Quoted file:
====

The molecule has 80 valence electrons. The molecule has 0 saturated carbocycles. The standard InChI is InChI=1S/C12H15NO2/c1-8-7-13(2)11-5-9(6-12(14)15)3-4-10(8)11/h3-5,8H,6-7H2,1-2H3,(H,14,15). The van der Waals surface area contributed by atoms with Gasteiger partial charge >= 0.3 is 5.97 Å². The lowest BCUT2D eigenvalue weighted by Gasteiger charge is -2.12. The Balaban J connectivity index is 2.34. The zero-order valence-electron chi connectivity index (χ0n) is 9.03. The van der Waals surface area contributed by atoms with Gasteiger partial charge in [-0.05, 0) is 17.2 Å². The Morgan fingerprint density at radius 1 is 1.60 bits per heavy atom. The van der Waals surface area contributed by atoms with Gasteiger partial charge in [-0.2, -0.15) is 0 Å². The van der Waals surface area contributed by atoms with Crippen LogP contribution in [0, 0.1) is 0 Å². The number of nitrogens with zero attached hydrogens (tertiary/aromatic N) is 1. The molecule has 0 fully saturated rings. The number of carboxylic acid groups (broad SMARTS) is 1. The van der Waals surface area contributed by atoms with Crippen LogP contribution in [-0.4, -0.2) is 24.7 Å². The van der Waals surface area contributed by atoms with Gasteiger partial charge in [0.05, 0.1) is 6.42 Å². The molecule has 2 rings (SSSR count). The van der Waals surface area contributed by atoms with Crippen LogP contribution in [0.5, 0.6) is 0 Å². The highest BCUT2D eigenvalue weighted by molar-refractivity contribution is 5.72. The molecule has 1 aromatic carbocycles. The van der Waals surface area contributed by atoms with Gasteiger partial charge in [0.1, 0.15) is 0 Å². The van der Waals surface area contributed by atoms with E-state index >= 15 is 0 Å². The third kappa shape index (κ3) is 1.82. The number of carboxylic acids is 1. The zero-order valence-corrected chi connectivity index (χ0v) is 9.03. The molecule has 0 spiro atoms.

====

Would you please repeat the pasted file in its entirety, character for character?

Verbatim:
The molecule has 80 valence electrons. The molecule has 0 saturated carbocycles. The standard InChI is InChI=1S/C12H15NO2/c1-8-7-13(2)11-5-9(6-12(14)15)3-4-10(8)11/h3-5,8H,6-7H2,1-2H3,(H,14,15). The van der Waals surface area contributed by atoms with Gasteiger partial charge >= 0.3 is 5.97 Å². The lowest BCUT2D eigenvalue weighted by Gasteiger charge is -2.12. The Balaban J connectivity index is 2.34. The zero-order valence-electron chi connectivity index (χ0n) is 9.03. The van der Waals surface area contributed by atoms with Gasteiger partial charge in [-0.05, 0) is 17.2 Å². The Morgan fingerprint density at radius 1 is 1.60 bits per heavy atom. The van der Waals surface area contributed by atoms with Gasteiger partial charge in [-0.2, -0.15) is 0 Å². The van der Waals surface area contributed by atoms with Crippen LogP contribution in [0, 0.1) is 0 Å². The number of nitrogens with zero attached hydrogens (tertiary/aromatic N) is 1. The molecule has 0 fully saturated rings. The number of carboxylic acid groups (broad SMARTS) is 1. The van der Waals surface area contributed by atoms with Crippen LogP contribution in [-0.4, -0.2) is 24.7 Å². The van der Waals surface area contributed by atoms with Gasteiger partial charge in [0.05, 0.1) is 6.42 Å². The molecule has 2 rings (SSSR count). The van der Waals surface area contributed by atoms with Crippen LogP contribution in [0.5, 0.6) is 0 Å². The highest BCUT2D eigenvalue weighted by molar-refractivity contribution is 5.72. The molecule has 1 aromatic carbocycles. The van der Waals surface area contributed by atoms with Gasteiger partial charge in [0.1, 0.15) is 0 Å². The van der Waals surface area contributed by atoms with E-state index >= 15 is 0 Å². The third kappa shape index (κ3) is 1.82. The number of carboxylic acids is 1. The zero-order valence-corrected chi connectivity index (χ0v) is 9.03. The molecule has 0 spiro atoms.